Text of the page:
Reconnecting of Asia

By John Hamre

Qingzang raliway in Yangbajain part of the Tibetan Autonouous Region, China. Source: Wikimedia, author Jan Reurink, used under a creative commons license.

Qingzang raliway near Yangbajain in the Tibetan Autonomous Region, China. Source: Wikimedia, author Jan Reurink, used under a creative commons license.

Four hundred years ago, the first genuinely international system of states in human history emerged. Prior to that time, there were regional geopolitical systems such as the various Chinese dynasties interacting with neighboring kingdoms. But there were no genuinely international systems. The Westphalian system created something quite new when nation states emerged. Personal loyalties were transferred from fealty to a king to a national identity and commitment to a state. The era also witnessed new organizational concepts, such as limited-liability corporations that broadly mobilized capital to focus it on targeted mercantilist ventures.

These European nation states sought to compete by creating globe-spanning empires to generate riches to support metropolitan centers. An international geopolitical system was born, centered in Europe, based on balance of power as an operating modality and grounded on mercantilist principles.

But there was a collateral consequence of this development. European empires sought commercial outposts around the world. The economic dynamism of this system pulled entrepreneurial impulses in Asia and Africa to the coastline. Naval transportation be – came the foundation of global commerce, giving rise to the great cities of Asia located on coastlines and along key waterways. And for the past 400 years, the geopolitical focus in Asia centered on the littoral.

Prior to this time, commerce and geopolitics in Asia were internal to the Eurasian continent. Interstate commerce coursed along the so-called “silk routes.”

Today, this 400-year epoch of Asian geopolitics focused on the littoral is changing. The great Eurasian supercontinent is reconnecting internally. Russia has announced ambitious plans to create a modern rail network connecting the Far East with Europe. China has announced even more ambitious plans under the “One Belt, One Road” set of initiatives that would dramatically expand transportation networks through Central Asia into Western Asia. China has added a set of impressive and ambitious initiatives such as the Asian Infrastructure Investment Bank and the Silk Route Fund. Dozens of major infrastructure projects have been announced, giving operational direction to this sweeping initiative.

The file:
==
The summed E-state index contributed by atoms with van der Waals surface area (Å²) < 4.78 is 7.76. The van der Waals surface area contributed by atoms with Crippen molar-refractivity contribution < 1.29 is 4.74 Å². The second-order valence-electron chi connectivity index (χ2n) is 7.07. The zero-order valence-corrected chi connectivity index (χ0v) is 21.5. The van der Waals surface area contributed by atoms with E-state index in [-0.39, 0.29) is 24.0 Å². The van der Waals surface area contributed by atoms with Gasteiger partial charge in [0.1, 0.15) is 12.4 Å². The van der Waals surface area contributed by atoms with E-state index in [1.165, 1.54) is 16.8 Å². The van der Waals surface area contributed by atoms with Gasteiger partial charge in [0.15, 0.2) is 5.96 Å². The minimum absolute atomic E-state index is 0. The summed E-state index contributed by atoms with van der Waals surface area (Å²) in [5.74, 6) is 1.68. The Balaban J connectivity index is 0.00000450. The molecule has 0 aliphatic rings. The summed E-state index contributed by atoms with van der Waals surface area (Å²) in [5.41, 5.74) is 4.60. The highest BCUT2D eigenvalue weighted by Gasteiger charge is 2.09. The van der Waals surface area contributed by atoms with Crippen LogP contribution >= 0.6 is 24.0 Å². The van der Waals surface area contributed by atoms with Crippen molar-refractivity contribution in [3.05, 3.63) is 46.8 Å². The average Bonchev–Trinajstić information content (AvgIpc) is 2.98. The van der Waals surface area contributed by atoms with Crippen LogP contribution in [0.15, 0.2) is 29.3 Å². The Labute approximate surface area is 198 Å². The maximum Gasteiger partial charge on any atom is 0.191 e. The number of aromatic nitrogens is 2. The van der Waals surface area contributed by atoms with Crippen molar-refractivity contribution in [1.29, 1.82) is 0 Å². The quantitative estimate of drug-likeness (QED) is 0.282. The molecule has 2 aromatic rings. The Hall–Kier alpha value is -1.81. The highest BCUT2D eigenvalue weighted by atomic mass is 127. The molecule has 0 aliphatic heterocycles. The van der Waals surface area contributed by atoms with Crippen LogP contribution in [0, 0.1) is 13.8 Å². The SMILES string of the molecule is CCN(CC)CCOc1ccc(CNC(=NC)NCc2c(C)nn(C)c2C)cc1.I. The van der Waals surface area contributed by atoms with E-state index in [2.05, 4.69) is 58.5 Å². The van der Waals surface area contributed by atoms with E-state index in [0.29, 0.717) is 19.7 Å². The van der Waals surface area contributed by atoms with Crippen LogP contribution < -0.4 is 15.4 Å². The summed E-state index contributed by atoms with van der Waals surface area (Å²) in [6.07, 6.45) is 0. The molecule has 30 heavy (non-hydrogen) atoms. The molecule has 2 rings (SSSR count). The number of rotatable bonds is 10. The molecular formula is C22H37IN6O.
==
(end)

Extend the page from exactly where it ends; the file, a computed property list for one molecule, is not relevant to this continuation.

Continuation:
The One Belt, One Road (OBOR) initiative has stimulated wide-ranging debate. Some analysts voice skepticism, casting OBOR as an effort to stimulate development in China’s lagging interior. Others see it as the next phase of pump priming, instigated by the now huge Chinese construction industry that is seeing slacking urban construction opportunities at home. And others see it as a grand geopolitical gesture designed to capture the loyalties of Central Asian countries, cementing them into vassal structures.

What does OBOR mean for the United States? Will OBOR consume the energies of China for the next few decades and ease pressure in Southeast Asia, or does OBOR reflect an all- encompassing agenda of Chinese hegemony throughout the vast Asian continent? Is OBOR good for America or a threat to our interests?

The new silk route narrative has been in circulation for many years. Over half of the “new silk route” entries in a web search trace back to Turkey and reflect Turkish commercial interests. There is no doubt that OBOR has geopolitical dimensions, but failing to see the underlying commercial dynamics would distort our analysis. The most efficient way to connect Asian producers to European markets in recent memory has been via sea transport. But overland rail links could easily cut transportation times by a factor of two or three. Cutting transit times dramatically would lower working capital demands by significantly reducing time when invested capital is unproductive.

The U.S. government is ill equipped to assess this macro-development. From a bureaucratic standpoint, we divide the world in ways that block clearer vision. The State Department divides this space into four bureaus—East Asia and Pacific Affairs, European and Eurasian Affairs, Near Eastern Affairs, and South and Central Asian Affairs. The Defense Department divides itself into a Pacific Command that includes China in its area of responsibility, but the Central Command and the European Command are responsible for other portions of Greater Asia.

Bureaucratic institutions channel creative thinking. We are ill equipped to perceive a mega-trend when we look at it from four different perspectives, seeing the attributes of a new dynamic only through distant historic filters.

It would be a huge mistake to ignore the significance of the reconnecting of Eurasia. It would be equally dangerous to cast it as a geopolitical threat to the United States. We have a limited role in shaping this mega-development, but we certainly could alienate ourselves from the central actors involved in it. We have time to assess this objectively. It should be on any agenda for the next presidency.

Dr. John J. Hamre is president and CEO, Pritzker Chair, and director of the Brzezinski Institute on Geostrategy at CSIS. This piece is cross-posted from the CSIS 2016 Global Forecast, which discusses the issues that will matter most to America and the world’s security and prosperity in the year ahead. The report can be read in full here.
John Hamre

John Hamre

Dr. John J. Hamre is president and CEO, Pritzker Chair, and director, Brzezinski Institute on Geostrategy at CSIS. Before joining CSIS, he served as the 26th U.S. deputy secretary of defense.


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